Mediterranean Bulgur Salad (Tabbouleh)

Greek Bulgur Salad (Tabbouleh) | A Couple Cooks

Greek Bulgur Salad (Tabbouleh) | A Couple Cooks

We had a bulgur salad similar to this one on our recent trip to Greece. There was a breathtaking sunset over the Mediterranean, and we had just ordered a list of small plates so large that the server looked at us like we were crazy. With my husband and sister on my right and my best childhood friend and her fiance on my left, it was like one of those “happy place” daydreams where all your favorite people who live on different continents converge together in some gorgeous island destination.

It’s now a distant memory (sigh!), but we still have that salad. It was made a bit differently and called “pligouri” (bulgur wheat) salad, but this rendition is close. Since it’s very similar to tabbouleh, we’ve labeled it as such — though tabbouleh actually originates further East across the Mediterranean.

This is a fabulous summer salad since it’s easy to put together and deliciously light and herby. We love the fact that the bulgur wheat makes this dish “no cook” – just pour boiling water over the bulgur and let it sit for 30 minutes (it seems like magic each time we do it!). Bulgur wheat is a quick-cooking whole grain that you should be able to find at most supermarkets. The salad is another great option, along with this Greek Salad, to bring to a summer picnic or barbecue (perhaps July 4, if you’re in the US!).

We have one more recipe up our sleeve in this Greek menu – coming next week!

More On Greece
Our Trip to Santorini
Authentic Tzatziki (Greek Yogurt Cucumber Dip)
Baked Feta with Tomatoes
Greek Salad


Mediterranean Bulgur Salad (Tabbouleh)

1 Star (1 votes, average: 5.00 out of 1)

  • Author: a Couple Cooks
  • Yield: 4 to 6


  • 1 teaspoon kosher salt
  • 1 ½ cups bulgur wheat
  • 4 medium tomatoes (enough for 2 finely diced)
  • 3 green onions
  • 1 clove garlic
  • 2 cups fresh parsley (one large bunch)
  • 1/4 cup mint
  • 2 lemons
  • 5 tablespoons olive oil
  • Fresh ground pepper


  1. Add 1 teaspoon kosher salt to 1 ½ cups water and bring it to a boil. Place the bulgur wheat in a bowl and pour over the boiling salted water. Let sit for 30 minutes.
  2. Meanwhile, finely dice the tomatoes, removing the core and seeds. Thinly slice the green onions and mince the garlic. Chop the fresh parsley and fresh mint. Zest 1 lemon.
  3. When the bulgur is finished, fluff it with a fork. Add tomatoes, green onions, garlic, parsley, mint, lemon zest, olive oil, lemon juice, a few pinches kosher salt, and fresh ground pepper. Stir gently to combine. Serve with additional lemon wedges.
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About the Authors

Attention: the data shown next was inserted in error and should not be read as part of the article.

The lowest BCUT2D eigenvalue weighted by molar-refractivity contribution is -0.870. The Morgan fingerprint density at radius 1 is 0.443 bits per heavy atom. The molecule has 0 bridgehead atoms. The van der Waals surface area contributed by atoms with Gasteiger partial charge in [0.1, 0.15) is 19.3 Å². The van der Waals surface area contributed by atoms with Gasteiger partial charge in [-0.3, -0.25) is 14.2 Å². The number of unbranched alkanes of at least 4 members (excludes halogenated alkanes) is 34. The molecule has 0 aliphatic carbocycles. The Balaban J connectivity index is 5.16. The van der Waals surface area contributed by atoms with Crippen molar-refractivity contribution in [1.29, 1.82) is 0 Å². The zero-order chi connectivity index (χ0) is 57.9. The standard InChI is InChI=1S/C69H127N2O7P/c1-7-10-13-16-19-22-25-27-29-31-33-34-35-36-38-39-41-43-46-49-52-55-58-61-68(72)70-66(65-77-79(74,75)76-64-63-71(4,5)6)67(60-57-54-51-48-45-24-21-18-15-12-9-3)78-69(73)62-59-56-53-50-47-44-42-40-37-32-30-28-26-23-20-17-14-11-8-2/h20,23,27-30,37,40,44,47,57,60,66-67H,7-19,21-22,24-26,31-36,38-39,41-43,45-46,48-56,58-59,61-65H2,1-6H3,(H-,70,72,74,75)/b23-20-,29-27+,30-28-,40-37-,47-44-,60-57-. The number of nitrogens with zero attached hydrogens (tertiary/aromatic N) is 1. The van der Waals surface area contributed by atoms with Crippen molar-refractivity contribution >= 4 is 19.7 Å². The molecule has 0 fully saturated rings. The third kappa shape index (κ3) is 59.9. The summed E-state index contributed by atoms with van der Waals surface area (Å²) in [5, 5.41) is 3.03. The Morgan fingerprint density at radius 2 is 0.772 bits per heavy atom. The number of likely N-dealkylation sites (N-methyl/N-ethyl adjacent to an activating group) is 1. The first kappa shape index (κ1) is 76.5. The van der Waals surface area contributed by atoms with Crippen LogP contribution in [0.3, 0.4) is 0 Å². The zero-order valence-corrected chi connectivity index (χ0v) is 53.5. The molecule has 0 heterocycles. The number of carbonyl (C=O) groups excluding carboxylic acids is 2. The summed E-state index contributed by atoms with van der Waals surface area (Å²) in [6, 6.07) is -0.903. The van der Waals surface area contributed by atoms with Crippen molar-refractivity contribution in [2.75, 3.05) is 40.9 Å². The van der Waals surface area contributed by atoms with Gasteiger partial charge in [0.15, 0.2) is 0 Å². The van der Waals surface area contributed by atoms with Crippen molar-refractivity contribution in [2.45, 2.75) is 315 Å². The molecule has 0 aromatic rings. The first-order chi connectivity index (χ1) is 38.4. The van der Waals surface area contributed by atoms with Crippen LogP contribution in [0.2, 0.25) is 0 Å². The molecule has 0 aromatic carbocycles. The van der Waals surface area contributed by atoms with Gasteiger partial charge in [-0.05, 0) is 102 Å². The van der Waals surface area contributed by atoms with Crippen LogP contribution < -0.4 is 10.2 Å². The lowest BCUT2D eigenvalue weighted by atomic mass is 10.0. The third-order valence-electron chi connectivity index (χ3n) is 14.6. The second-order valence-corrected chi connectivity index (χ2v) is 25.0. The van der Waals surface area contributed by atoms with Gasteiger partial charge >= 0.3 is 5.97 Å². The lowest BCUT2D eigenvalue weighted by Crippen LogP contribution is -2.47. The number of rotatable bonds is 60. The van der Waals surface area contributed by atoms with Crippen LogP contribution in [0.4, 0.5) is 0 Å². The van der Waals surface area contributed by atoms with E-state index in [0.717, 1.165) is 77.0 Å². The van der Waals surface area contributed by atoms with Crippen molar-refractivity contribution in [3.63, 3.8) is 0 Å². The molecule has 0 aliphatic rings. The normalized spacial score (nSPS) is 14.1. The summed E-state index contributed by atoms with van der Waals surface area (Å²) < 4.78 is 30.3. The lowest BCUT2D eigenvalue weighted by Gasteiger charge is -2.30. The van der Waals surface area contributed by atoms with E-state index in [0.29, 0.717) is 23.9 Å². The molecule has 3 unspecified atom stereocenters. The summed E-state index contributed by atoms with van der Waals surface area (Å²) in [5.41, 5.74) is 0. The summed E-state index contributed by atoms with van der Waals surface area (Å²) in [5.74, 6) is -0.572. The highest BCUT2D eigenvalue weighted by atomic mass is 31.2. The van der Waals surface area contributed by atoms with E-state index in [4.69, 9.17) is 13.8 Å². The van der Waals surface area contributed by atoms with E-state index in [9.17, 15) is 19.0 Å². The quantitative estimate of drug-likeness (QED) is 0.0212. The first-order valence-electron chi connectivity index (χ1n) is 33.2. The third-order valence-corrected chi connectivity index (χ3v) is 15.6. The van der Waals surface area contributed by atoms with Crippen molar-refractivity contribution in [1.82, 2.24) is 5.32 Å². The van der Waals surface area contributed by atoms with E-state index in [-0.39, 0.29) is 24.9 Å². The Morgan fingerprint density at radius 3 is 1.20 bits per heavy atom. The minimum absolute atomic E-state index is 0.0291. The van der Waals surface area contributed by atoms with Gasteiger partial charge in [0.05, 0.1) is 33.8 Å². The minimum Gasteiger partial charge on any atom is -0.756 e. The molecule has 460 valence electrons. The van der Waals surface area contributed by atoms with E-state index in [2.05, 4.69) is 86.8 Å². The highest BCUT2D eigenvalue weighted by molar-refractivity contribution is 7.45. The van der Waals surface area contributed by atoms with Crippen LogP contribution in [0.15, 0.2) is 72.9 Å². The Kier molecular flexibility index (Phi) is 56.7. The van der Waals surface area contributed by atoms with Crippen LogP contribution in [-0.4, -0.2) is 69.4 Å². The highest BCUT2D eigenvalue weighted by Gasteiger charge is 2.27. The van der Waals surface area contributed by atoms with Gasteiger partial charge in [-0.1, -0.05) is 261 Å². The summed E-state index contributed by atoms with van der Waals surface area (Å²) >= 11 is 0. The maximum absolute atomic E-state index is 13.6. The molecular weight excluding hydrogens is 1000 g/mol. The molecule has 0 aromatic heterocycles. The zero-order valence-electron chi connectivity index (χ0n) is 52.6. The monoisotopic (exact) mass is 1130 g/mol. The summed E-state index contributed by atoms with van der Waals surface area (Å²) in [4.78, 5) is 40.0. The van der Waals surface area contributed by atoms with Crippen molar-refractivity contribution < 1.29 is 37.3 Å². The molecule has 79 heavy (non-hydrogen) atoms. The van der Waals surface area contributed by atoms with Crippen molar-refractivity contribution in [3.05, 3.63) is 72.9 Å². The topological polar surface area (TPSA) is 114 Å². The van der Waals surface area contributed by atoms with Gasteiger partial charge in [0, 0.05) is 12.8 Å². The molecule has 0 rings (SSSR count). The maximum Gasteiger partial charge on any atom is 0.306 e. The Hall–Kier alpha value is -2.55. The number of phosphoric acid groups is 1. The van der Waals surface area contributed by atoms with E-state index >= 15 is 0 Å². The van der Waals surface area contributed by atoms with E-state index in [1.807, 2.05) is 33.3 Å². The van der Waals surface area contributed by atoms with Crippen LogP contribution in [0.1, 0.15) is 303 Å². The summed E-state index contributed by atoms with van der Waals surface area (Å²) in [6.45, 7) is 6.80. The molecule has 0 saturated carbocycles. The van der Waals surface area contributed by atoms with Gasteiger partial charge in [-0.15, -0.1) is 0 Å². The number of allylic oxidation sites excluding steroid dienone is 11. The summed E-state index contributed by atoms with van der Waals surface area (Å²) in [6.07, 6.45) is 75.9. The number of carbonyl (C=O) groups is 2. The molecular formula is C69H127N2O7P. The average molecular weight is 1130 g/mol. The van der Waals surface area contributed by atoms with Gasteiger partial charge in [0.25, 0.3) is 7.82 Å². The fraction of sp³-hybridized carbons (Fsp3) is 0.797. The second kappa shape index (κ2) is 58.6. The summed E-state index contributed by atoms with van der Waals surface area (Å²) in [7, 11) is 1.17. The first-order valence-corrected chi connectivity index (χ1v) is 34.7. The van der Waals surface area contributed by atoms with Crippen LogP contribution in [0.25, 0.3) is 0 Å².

Sonja Overhiser

Cookbook Author and writer

Sonja Overhiser is author of Pretty Simple Cooking, named one of the best healthy cookbooks of 2018. She’s host of the food podcast Small Bites and founder of the food blog A Couple Cooks. Featured from the TODAY Show to Bon Appetit, Sonja seeks to inspire adventurous eating to make the world a better place one bite at a time.

Alex Overhiser

Cookbook Author and photographer

Alex Overhiser is an acclaimed food photographer and author based in Indianapolis. He’s host of the food podcast Small Bites and founder of the recipe website A Couple Cooks. Featured from the TODAY Show to Bon Appetit, Alex is author of Pretty Simple Cooking, named one of the best vegetarian cookbooks by Epicurious.


  • Reply
    Katrina @ Warm Vanilla Sugar
    July 2, 2014 at 6:30 am

    We eat a lot of tabbouleh and love it so much!! This is such a nice summer meal :)

  • Reply
    July 2, 2014 at 9:20 am

    This looks and sounds absolutely beautiful, I have so many of your recent recipes bookmarked ready to try!


  • Reply
    kristie @
    July 2, 2014 at 10:29 pm

    This salad looks so perfect! I have wanted to go to Greece, so I am living vicariously through you posts related to you trip there!

  • Reply
    July 7, 2014 at 4:26 pm

    Love tabbouleh! What kind of bulger did you use? It looks smaller and lighter than the Bob’s Red Mill that I use.

  • Reply
    July 7, 2014 at 4:28 pm

    Bulgur that is!

    • Reply
      July 7, 2014 at 4:52 pm


      I believe we used bulgur from the Whole Foods bulk bins.

  • Reply
    Lori Cahill
    January 21, 2016 at 9:50 am

    Is it possible to substitute something for the Bulgur as I am not eating wheat. Would love to try this if it is possible. Thanks

    • Reply
      January 21, 2016 at 9:58 pm

      You could try quinoa! Not quite the same but I bet it’d be tasty.

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